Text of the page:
Restoring a deployment image is also possible for all targets.

Specifically for STM32 targets, it works with both JTAG and DFU connected devices. One can even list the connected devices on any of these options. Again, this can be handy for production environments.

As usual let us know if you find any glitches and what features you’re missing.

If you haven’t done so, make sure you join our Discord community and follow us on Twitter.

Have fun with nanoFramework!

PS: we are “hiring”! If you like to develop for embedded systems join our team.

NuGet, assembly and native versions

nanoFramework C# class libraries are distributed as NuGet packages to be consumed by projects. This has been like this since day one. NuGet packages are practical, easy to distribute, easy to consume, easy to update.

But they had a …minor… problem. Actually, make that two… 😉

One was that the dependency between the managed assembly version and the corresponding version of the native end. The initial approach on this (inherited from .NETMF) was that the native version numbering had to follow the managed version. The main reason being that, at deployment time, there is the need to check if the device has support for what is about to be deployed to it. Nothing against this check that is perfectly reasonable. But – and this is a big but – this check is too strict. A detailed explanation on this has already been provided in this other blog post. Basically, what happened was this: even if the native code hadn’t any change whatsoever, it was forced to “change” just because the version had to bump in order to follow the managed one. This led to a consequence that is kind of severe in our context: forces to update the firmware on the target devices, which is something to be avoided at all costs!

This was improved a few weeks ago with the addition of the AssemblyNativeVersion attribute to our class libraries. This attribute is there to decouple the version numbers in the managed assembly and the native implementation. With it, the check on the required version on the target device at deployment time is possible and, by decoupling it from the managed version, made it possible to keep improving and changing the manged assembly as needed without forcing the native one to follow. Only when there is a real need to change the native part it’s version will have to be bumped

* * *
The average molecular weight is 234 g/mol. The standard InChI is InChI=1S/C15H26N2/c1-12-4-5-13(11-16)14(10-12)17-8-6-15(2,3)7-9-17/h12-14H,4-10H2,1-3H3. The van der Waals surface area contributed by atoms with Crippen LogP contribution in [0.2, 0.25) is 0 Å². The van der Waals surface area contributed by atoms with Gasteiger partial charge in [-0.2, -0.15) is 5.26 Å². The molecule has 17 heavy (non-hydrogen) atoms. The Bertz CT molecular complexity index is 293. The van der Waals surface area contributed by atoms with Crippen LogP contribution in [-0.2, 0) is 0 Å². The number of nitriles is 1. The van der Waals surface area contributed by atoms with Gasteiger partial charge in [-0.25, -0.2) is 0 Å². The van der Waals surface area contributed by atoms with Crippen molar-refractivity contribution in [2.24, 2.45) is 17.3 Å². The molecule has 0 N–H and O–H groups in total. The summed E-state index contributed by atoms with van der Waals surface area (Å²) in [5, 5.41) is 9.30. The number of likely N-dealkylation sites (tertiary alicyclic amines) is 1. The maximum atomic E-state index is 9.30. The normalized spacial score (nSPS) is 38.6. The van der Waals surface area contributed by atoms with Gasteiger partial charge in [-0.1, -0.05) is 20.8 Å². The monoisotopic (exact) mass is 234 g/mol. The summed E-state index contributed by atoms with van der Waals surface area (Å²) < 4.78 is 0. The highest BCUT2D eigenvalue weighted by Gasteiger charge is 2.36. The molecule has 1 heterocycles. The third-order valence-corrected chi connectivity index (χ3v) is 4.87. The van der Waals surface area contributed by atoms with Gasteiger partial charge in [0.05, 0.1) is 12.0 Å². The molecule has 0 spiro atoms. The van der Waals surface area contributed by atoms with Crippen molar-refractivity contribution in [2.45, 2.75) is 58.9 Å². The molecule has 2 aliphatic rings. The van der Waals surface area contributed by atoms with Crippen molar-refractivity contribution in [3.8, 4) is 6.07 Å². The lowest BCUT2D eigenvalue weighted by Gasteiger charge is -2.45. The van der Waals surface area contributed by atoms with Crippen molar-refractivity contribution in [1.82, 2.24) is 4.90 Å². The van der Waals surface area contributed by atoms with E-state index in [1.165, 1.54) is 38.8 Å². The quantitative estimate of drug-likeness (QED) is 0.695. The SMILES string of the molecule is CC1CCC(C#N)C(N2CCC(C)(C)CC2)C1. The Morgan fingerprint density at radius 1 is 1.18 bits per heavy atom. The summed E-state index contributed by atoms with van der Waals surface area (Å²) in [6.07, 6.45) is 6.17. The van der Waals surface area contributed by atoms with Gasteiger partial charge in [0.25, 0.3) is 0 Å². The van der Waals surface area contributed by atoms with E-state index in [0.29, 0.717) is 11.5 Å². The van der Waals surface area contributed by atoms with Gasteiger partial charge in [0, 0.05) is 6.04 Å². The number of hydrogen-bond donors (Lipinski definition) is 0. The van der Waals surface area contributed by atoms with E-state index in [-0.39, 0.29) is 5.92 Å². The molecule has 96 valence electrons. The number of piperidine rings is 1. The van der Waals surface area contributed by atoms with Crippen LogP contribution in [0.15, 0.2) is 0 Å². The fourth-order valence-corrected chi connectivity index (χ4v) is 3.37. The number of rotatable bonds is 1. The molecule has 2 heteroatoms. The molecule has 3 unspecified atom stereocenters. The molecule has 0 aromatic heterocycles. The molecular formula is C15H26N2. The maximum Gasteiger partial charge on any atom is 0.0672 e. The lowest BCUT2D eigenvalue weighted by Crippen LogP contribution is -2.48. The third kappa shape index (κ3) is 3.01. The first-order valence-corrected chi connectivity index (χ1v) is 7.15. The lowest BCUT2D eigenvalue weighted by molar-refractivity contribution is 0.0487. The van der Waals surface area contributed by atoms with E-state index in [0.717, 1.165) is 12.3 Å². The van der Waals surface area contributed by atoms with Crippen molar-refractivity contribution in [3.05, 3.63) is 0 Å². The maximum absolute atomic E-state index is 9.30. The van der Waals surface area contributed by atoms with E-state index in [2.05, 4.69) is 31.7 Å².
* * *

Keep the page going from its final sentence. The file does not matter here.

The second problem was that, because of that strict versioning dependency, whenever the version of an assembly changed all the dependent ones had to follow. The consequence is that this required massive and cascading updates that are time consuming and force everyone and everything to follow upon. If the version of mscorlib changed, guess what? All other class libs had to change along just to follow it!!

This too has been improved. Because of all the above, there is no need for this strict dependency anymore. The native versions have been bumped to a high number to make it clear to developers that the versions do not need to be matched. So, please, no more attempts to match these, OK?

Along with this, the NuGets have been updated too and the dependencies are not strict versions anymore. Check bellow what is showing in Visual Studio package manager for a NuGet package before and after.

Another improvement in the NuGets is that the required native version is now showing on the NuGet description. Making this visible removes the obscurity behind it and this can be checked visually and programmatically.

This native version is what the target device has to have support for. The native version available can be checked in the Device Explorer in Visual Studio. Bellow you can see the device capabilities of a target that has support for the above NuGet.

Every class library is now free from this slave dependency and, from now on, will have its version bumped only when there is a real need to.

The outcome of all this is that now we can start dealing with nanoFramework NuGets like we usually do with any other NuGet package: consume as needed and update when needed, not because we are forced to.

Trust all this will make everyone’s life easier and remove a lot of the friction that was around nanoFramework NuGets.

Have fun! 🙂

SonarCloud is on nanoFramework repos!

Code quality is something that is high in our priority list at nanoFramework.

Though, being on the list is not of much use, it must be measurable and comparable against an accepted standard.

For this reason, since last week we’ve been busy adding the awesome SonarCloud tool to all our class libraries repositories on GitHub.

SonarCloud is an analysis tool that checks code for issues and defects that aren’t caught by the compiler but are problems none the less. These can be for many reasons, like code that hides an unintended behaviour, a potential security breach, a violation of the .NET principles and good practices, unit test coverage and many others. These are grouped into bugs, vulnerabilities, code smells, coverage and duplications. A global classification of the project is then computed into a score.